Releasing Visceral Fears, and the Fear of Death

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Today, I am sharing a story from when I was eight years old that to this day remains the most instructive experience in my conscious memory. It is about visceral, overwhelming fear- in particular, the fear of death- and how to neutralize it.

 

Fear of Death and the Sage Within

 

Nothing manipulates time like fear. I have no idea how long I was underwater. But during that brief eternity, I learned the most important lesson of my life.

 

It was the summer of 1997. I had just finished third grade and was off to a retreat.

 

The managers at the retreat center had appointed an ailing 80-something to manage the video equipment as well as serve as the lifeguard for the center’s swimming pool. In most of his videos, the camera was fixated on something irrelevant, like the corner of the room or the carpet, and only partway through would he correct it. He was also severely hard of hearing, so the sound on his recordings was either completely silent or deafeningly loud.

 

As a lifeguard, his lack of hearing and general inattention posed an obvious hazard, but nobody seemed to care. According to legend, this man was a former Olympic swimming champion who had won numerous gold medals. Now, in his old age, people continued to praise him for his past accomplishments, and he was appointed to wear swim trunks and sit by the pool.

 

That day, the lifeguard was donning bright orange shorts and large black sunglasses while sipping coffee under an umbrella. Then he reclined his beach chair and fell asleep. Because of his sunglasses, I did not know that he had passed out, and back then, I could barely swim. But I figured I would hold onto the wall at the deep end next to where the lifeguard was relaxing. His toenails were only five feet away from me.

 

Then my hands slipped off the ledge. My head plunged under the water and I flailed my arms and tried to get the lifeguard’s attention, but he was deep in slumber. The chlorine stung my eyes and I tried to hold my breath, but I could only hold on for so long. Involuntarily, I gasped, but in doing so the water rushed into my nose and throat. I was gulping the water so I would not breathe it in. In an effort to move, I slipped further down along the slanted bottom of the pool into progressively deeper water.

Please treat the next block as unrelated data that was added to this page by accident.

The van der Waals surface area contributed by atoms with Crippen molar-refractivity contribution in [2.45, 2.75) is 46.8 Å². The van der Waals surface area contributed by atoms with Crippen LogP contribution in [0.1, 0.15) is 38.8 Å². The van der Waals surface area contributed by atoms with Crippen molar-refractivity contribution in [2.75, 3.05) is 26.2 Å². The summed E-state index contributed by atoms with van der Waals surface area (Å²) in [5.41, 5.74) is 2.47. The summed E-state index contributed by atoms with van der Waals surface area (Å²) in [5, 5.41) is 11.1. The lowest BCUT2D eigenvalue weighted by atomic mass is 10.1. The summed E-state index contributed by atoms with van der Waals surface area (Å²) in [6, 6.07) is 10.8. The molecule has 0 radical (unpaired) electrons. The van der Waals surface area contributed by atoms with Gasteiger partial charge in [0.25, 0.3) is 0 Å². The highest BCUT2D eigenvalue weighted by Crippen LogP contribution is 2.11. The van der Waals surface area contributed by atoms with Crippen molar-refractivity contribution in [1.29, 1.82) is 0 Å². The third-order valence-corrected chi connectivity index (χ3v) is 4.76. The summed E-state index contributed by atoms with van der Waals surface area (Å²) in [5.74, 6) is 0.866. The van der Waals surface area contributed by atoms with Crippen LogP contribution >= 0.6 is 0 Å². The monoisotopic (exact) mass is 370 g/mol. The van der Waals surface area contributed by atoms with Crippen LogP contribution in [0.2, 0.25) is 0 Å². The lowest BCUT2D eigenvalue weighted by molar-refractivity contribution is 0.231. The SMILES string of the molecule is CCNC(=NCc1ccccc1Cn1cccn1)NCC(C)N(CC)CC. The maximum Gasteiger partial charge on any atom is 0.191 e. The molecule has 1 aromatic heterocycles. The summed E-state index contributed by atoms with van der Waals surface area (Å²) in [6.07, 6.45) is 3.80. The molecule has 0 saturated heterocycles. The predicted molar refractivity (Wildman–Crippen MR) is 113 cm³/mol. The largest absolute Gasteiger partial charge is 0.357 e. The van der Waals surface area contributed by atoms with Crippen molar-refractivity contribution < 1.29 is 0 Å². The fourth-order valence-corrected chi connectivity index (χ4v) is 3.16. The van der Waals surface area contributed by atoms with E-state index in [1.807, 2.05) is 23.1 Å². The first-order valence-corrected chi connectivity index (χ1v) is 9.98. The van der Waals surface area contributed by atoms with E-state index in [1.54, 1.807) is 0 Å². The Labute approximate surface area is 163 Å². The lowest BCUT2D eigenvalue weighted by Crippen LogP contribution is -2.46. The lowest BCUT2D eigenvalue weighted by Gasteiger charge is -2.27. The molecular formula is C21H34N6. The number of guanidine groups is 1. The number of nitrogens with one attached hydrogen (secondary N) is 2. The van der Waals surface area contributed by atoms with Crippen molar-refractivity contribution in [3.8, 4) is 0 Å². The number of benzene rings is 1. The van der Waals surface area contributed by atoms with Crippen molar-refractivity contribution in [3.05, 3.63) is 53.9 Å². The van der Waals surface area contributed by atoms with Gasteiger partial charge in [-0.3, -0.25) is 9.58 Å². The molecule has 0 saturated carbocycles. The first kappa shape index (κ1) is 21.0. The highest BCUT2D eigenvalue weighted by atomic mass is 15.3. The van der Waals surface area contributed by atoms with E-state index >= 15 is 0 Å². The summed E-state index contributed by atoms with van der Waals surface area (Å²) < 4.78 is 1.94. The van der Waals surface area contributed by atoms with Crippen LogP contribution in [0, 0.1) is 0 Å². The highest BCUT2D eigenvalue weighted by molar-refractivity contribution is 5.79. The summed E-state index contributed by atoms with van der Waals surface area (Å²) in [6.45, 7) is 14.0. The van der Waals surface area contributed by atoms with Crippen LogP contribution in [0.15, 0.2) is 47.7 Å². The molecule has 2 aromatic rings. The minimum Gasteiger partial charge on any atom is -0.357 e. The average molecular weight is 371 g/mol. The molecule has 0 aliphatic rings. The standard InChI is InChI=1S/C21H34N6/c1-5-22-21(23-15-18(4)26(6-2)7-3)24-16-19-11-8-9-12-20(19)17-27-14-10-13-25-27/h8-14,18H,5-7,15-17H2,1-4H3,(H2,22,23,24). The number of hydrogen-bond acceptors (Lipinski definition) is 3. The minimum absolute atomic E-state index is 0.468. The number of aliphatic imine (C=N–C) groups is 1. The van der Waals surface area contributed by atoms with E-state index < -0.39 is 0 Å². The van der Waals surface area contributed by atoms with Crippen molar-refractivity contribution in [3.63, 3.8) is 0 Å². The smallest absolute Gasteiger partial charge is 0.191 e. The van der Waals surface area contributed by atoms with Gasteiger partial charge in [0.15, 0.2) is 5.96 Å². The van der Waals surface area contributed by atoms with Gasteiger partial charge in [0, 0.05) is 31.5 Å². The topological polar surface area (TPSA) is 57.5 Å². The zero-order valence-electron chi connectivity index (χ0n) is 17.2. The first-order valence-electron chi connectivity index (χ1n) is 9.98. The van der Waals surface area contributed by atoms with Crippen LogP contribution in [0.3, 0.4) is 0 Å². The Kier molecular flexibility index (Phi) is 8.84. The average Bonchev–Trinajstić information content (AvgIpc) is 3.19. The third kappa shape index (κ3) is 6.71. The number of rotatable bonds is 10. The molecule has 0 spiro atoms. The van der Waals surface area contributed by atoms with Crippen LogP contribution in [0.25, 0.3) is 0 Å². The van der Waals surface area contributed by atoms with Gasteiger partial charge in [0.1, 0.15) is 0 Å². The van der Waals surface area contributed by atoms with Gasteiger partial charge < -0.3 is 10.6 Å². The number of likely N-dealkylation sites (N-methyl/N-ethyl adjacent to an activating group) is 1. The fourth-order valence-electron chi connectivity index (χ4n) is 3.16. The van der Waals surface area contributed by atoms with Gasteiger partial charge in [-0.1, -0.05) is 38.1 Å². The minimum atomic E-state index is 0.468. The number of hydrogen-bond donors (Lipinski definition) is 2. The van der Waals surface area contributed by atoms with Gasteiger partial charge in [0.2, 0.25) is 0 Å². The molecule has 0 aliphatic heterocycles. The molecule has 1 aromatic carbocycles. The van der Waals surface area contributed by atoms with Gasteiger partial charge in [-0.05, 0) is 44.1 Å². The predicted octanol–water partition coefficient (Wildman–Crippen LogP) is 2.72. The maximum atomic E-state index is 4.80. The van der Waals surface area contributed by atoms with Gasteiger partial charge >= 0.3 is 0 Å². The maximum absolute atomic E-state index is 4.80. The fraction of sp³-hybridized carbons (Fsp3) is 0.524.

My sense of safety was ripped out from underneath me. Everything that had mattered until a minute earlier was now solidly irrelevant. I had always believed that someone would come to my aid. Why was it not happening for me now? It could not be real. I was so young. What sense did this make?

 

But nobody saw me, and nobody was coming to help. I was trying to be loud but nobody could hear me under the water. I felt helpless in a way that was indescribable. Still, I was sure that someone would come. But as time just passed.

 

I was sure that I was going to die.

 

 

Extreme circumstances have a way of forcing us to discard the illusions of our minds and see with perfect detachment. When we are very afraid, we naturally look for someone or something external to hold onto, some kind of comfort. But when that is not an option, we are forced to provide those feelings for ourselves. It was only in that moment that I realized that I even had the capacity to do so. What made my situation scary was not the fact that I was drowning, but the fact that I was afraid. It was really that simple.

 

In that moment, an internal shift happened automatically. My fears subsided and a greater wisdom took over. It was a dormant knowledge that I had never experienced before, yet felt deeply familiar. It spoke to me without words:

 

Don’t panic, Love. Face it. Sooner or later, this experience will be over. Just hold on until then. You can do it. No matter how painful, you have already been experiencing this for some time now, so there is nothing new to fear. I am with you.